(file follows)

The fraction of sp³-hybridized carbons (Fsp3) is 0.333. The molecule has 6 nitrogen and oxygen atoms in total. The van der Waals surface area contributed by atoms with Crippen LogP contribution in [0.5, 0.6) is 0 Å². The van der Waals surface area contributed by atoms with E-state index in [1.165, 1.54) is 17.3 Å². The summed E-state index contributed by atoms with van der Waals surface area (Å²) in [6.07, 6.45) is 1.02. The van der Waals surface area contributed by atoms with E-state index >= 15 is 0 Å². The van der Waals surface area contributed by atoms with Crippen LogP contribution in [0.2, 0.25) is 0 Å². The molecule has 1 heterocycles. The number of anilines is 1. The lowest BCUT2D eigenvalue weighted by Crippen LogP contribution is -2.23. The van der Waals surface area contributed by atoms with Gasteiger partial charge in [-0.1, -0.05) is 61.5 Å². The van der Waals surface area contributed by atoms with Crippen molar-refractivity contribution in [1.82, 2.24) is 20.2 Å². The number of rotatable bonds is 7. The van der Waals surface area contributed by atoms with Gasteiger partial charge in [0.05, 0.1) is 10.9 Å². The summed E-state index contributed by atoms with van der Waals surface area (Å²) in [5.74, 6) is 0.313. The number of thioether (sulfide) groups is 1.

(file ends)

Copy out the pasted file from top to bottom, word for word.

The fraction of sp³-hybridized carbons (Fsp3) is 0.333. The molecule has 6 nitrogen and oxygen atoms in total. The van der Waals surface area contributed by atoms with Crippen LogP contribution in [0.5, 0.6) is 0 Å². The van der Waals surface area contributed by atoms with E-state index in [1.165, 1.54) is 17.3 Å². The summed E-state index contributed by atoms with van der Waals surface area (Å²) in [6.07, 6.45) is 1.02. The van der Waals surface area contributed by atoms with E-state index >= 15 is 0 Å². The van der Waals surface area contributed by atoms with Crippen LogP contribution in [0.2, 0.25) is 0 Å². The molecule has 1 heterocycles. The number of anilines is 1. The lowest BCUT2D eigenvalue weighted by Crippen LogP contribution is -2.23. The van der Waals surface area contributed by atoms with Gasteiger partial charge in [-0.1, -0.05) is 61.5 Å². The van der Waals surface area contributed by atoms with Crippen molar-refractivity contribution in [1.82, 2.24) is 20.2 Å². The number of rotatable bonds is 7. The van der Waals surface area contributed by atoms with Gasteiger partial charge in [0.05, 0.1) is 10.9 Å². The summed E-state index contributed by atoms with van der Waals surface area (Å²) in [5.74, 6) is 0.313. The number of thioether (sulfide) groups is 1.